At the end of the second quarter, Deron Williams beat the buzzer with a three-pointer to pull the Brooklyn Nets within three points. By the time the third quarter ended, that deficit was up to 13 and the Miami Heat did not look back. Miami outscored the Nets in every quarter of the game in a dominant 107-86 victory. Thursday night, Brooklyn will look to even the series in the second game in Miami.
Brooklyn tried everything they could to get their offense going, playing 11 different players double-digit minutes. Unfortunately for the Nets, their best offense came from all of their guards, who often got stuck defending LeBron James because because they used three guard lineups at times. LeBron abused the Nets’ defense, shooting 10/15 from the field.
Most of James’ shots came in the paint, from posting up or driving by Alan Anderson and Shaun Livingston, as well as on dive plays and off of the pick and roll. Livingston’s length gave James no trouble, as he simply played out of the post, getting shots in close and out-muscling Livingston for rebounds. Even when the smaller defenders backed away, basically giving wide-open attempts to James, who is a strong shooter, he played aggressively and took it inside.
James’ only jumpers came when guarded by Kevin Garnett and Mirza Teletovic, who had to leave space to respect the drive. To give an idea of how strong and aggressive LeBron James is playing, he has taken 33 shots from within eight feet of the basket during the playoffs. He has taken 52 from everywhere else on the court. His game is at its best right now.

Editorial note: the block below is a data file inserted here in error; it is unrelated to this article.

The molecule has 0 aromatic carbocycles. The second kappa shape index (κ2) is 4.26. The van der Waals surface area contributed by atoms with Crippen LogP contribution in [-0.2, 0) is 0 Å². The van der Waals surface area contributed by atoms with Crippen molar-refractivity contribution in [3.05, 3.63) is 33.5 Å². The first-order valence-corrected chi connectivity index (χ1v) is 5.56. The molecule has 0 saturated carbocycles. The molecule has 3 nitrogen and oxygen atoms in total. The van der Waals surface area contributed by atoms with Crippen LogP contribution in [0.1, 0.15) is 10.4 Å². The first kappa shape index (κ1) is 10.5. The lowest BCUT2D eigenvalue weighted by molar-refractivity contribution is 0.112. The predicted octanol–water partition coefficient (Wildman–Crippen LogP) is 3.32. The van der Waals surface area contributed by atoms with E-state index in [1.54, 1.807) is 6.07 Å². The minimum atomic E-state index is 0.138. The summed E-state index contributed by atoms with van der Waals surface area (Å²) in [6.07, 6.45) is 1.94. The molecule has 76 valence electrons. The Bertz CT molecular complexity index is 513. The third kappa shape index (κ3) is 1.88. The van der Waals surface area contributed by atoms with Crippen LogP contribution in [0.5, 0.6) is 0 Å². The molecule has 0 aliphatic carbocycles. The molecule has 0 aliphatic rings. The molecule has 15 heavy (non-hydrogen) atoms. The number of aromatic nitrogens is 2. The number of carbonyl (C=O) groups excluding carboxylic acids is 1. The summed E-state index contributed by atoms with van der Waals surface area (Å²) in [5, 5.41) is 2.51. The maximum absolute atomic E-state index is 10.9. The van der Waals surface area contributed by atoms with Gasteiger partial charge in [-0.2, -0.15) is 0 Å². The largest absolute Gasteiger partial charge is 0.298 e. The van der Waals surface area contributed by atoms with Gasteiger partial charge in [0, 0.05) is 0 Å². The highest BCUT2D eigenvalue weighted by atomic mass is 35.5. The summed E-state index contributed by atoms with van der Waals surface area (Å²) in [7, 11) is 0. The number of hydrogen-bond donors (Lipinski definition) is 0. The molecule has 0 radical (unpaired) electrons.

Miami really has little to worry about going into game two, though they may want to work on a way to slow down the shooting of Williams and Joe Johnson. The pair went a combined 14/21 from the field, 6/11 from three, but combined for only 34 points. Brooklyn may very well need 30 or more points from each of those players to have a chance, unless they can get more players involved on the offensive end.
The Nets cost themselves a lot of momentum by blowing easy shot attempts and lay-ups. They would be well off trying to get the ball out in transition, but Miami does not turn the ball over frequently. If Brooklyn hopes to steal a game on the road, their best bet is to continue to run their offense through their guards, which worked well, but they need to make sure they convert every single opportunity they are given. The rest of their work needs to be done on the defensive end.
The next man up in terms of trying to slow down LeBron James might be Andrei Kirilenko. Livingston’s length may have posed a problem if James had not been able to simply bowl through him. That will be a little harder to do with Kirilenko. The Nets also need to double team sooner. They often sent doubles at James way too late, after he was deep in the paint where he can simply use his strength to get shots up.
Alternatively, Jason Kidd may send his squad out into a zone more frequently. The problem with that is the shooting ability possessed by the Heat. Aside from James, the Heat have a number of strong three-point shooters, including all-time three-point leader Ray Allen, as well as Mario Chalmers and Chris Bosh. Kidd may not have a choice but to risk more open jumpers at the expense of keeping James and Wade away from the hoop.
The Heat have to be favored in this game at home, but if the Nets can bring defense for four quarters, and make the shots they are supposed to, they have a chance. Otherwise, Miami is going to roll once again. The Nets clash with Miami on Thursday at 7:00 EST.
Commentary by Brian Moore